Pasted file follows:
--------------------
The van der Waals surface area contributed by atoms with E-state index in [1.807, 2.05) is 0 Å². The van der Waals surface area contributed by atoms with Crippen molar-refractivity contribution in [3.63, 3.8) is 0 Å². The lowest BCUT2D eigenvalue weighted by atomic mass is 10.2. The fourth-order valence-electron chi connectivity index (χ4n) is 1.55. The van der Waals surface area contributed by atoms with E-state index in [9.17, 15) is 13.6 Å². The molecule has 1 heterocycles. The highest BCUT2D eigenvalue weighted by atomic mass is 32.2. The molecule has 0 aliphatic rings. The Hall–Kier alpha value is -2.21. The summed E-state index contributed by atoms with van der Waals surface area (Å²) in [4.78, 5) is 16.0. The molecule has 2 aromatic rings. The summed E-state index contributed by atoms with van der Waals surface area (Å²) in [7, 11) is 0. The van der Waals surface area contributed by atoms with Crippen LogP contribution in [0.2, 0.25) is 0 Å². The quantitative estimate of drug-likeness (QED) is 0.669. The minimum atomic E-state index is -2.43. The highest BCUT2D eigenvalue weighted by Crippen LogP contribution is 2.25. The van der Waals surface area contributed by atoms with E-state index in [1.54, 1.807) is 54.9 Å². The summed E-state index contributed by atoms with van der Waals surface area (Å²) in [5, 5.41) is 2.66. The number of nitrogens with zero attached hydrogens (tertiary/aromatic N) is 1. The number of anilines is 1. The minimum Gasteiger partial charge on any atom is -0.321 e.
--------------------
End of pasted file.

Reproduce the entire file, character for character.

The van der Waals surface area contributed by atoms with E-state index in [1.807, 2.05) is 0 Å². The van der Waals surface area contributed by atoms with Crippen molar-refractivity contribution in [3.63, 3.8) is 0 Å². The lowest BCUT2D eigenvalue weighted by atomic mass is 10.2. The fourth-order valence-electron chi connectivity index (χ4n) is 1.55. The van der Waals surface area contributed by atoms with E-state index in [9.17, 15) is 13.6 Å². The molecule has 1 heterocycles. The highest BCUT2D eigenvalue weighted by atomic mass is 32.2. The molecule has 0 aliphatic rings. The Hall–Kier alpha value is -2.21. The summed E-state index contributed by atoms with van der Waals surface area (Å²) in [4.78, 5) is 16.0. The molecule has 2 aromatic rings. The summed E-state index contributed by atoms with van der Waals surface area (Å²) in [7, 11) is 0. The van der Waals surface area contributed by atoms with Crippen LogP contribution in [0.2, 0.25) is 0 Å². The quantitative estimate of drug-likeness (QED) is 0.669. The minimum atomic E-state index is -2.43. The highest BCUT2D eigenvalue weighted by Crippen LogP contribution is 2.25. The van der Waals surface area contributed by atoms with E-state index in [1.54, 1.807) is 54.9 Å². The summed E-state index contributed by atoms with van der Waals surface area (Å²) in [5, 5.41) is 2.66. The number of nitrogens with zero attached hydrogens (tertiary/aromatic N) is 1. The number of anilines is 1. The minimum Gasteiger partial charge on any atom is -0.321 e.